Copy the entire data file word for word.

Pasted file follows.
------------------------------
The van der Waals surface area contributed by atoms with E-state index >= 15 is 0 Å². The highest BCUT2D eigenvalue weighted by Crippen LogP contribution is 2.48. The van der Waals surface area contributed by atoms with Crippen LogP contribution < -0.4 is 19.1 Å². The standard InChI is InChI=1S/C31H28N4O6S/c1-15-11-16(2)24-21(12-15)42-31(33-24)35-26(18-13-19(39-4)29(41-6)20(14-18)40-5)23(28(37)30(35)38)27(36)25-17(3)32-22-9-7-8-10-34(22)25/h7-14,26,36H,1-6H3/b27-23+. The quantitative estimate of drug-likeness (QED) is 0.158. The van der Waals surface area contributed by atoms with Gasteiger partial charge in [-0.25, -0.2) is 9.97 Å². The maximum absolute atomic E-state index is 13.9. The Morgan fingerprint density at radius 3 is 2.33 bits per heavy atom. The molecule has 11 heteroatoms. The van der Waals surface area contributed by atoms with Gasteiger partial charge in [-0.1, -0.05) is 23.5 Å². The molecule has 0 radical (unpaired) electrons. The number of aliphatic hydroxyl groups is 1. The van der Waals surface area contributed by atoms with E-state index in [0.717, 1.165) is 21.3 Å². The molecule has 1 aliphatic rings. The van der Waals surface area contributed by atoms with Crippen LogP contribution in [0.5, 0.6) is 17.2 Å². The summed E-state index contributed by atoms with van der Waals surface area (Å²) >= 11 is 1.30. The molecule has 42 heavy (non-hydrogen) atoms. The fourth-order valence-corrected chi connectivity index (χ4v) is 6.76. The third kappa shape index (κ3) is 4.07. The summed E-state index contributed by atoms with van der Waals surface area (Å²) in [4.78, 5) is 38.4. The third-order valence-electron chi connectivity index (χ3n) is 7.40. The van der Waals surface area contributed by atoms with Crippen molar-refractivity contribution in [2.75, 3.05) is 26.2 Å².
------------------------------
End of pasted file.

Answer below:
The van der Waals surface area contributed by atoms with E-state index >= 15 is 0 Å². The highest BCUT2D eigenvalue weighted by Crippen LogP contribution is 2.48. The van der Waals surface area contributed by atoms with Crippen LogP contribution < -0.4 is 19.1 Å². The standard InChI is InChI=1S/C31H28N4O6S/c1-15-11-16(2)24-21(12-15)42-31(33-24)35-26(18-13-19(39-4)29(41-6)20(14-18)40-5)23(28(37)30(35)38)27(36)25-17(3)32-22-9-7-8-10-34(22)25/h7-14,26,36H,1-6H3/b27-23+. The quantitative estimate of drug-likeness (QED) is 0.158. The van der Waals surface area contributed by atoms with Gasteiger partial charge in [-0.25, -0.2) is 9.97 Å². The maximum absolute atomic E-state index is 13.9. The Morgan fingerprint density at radius 3 is 2.33 bits per heavy atom. The molecule has 11 heteroatoms. The van der Waals surface area contributed by atoms with Gasteiger partial charge in [-0.1, -0.05) is 23.5 Å². The molecule has 0 radical (unpaired) electrons. The number of aliphatic hydroxyl groups is 1. The van der Waals surface area contributed by atoms with E-state index in [0.717, 1.165) is 21.3 Å². The molecule has 1 aliphatic rings. The van der Waals surface area contributed by atoms with Crippen LogP contribution in [0.5, 0.6) is 17.2 Å². The summed E-state index contributed by atoms with van der Waals surface area (Å²) >= 11 is 1.30. The molecule has 42 heavy (non-hydrogen) atoms. The fourth-order valence-corrected chi connectivity index (χ4v) is 6.76. The third kappa shape index (κ3) is 4.07. The summed E-state index contributed by atoms with van der Waals surface area (Å²) in [4.78, 5) is 38.4. The third-order valence-electron chi connectivity index (χ3n) is 7.40. The van der Waals surface area contributed by atoms with Crippen molar-refractivity contribution in [2.75, 3.05) is 26.2 Å².